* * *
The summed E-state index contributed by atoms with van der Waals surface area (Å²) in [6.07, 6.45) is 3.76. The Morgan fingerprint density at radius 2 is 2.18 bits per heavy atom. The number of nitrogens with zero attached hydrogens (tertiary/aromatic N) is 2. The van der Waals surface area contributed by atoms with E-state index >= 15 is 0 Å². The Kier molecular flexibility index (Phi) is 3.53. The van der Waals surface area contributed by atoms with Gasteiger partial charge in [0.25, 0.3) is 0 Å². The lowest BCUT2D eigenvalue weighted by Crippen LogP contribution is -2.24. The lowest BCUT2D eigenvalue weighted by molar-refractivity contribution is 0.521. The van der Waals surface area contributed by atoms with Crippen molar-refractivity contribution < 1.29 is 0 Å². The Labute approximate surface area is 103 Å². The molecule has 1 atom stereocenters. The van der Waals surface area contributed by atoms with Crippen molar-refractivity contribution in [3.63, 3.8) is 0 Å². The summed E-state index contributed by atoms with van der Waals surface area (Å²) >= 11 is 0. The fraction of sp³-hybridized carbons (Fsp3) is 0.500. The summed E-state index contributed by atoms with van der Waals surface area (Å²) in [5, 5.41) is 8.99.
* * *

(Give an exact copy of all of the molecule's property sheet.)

The summed E-state index contributed by atoms with van der Waals surface area (Å²) in [6.07, 6.45) is 3.76. The Morgan fingerprint density at radius 2 is 2.18 bits per heavy atom. The number of nitrogens with zero attached hydrogens (tertiary/aromatic N) is 2. The van der Waals surface area contributed by atoms with E-state index >= 15 is 0 Å². The Kier molecular flexibility index (Phi) is 3.53. The van der Waals surface area contributed by atoms with Gasteiger partial charge in [0.25, 0.3) is 0 Å². The lowest BCUT2D eigenvalue weighted by Crippen LogP contribution is -2.24. The lowest BCUT2D eigenvalue weighted by molar-refractivity contribution is 0.521. The van der Waals surface area contributed by atoms with Crippen molar-refractivity contribution < 1.29 is 0 Å². The Labute approximate surface area is 103 Å². The molecule has 1 atom stereocenters. The van der Waals surface area contributed by atoms with Crippen molar-refractivity contribution in [3.63, 3.8) is 0 Å². The summed E-state index contributed by atoms with van der Waals surface area (Å²) >= 11 is 0. The fraction of sp³-hybridized carbons (Fsp3) is 0.500. The summed E-state index contributed by atoms with van der Waals surface area (Å²) in [5, 5.41) is 8.99.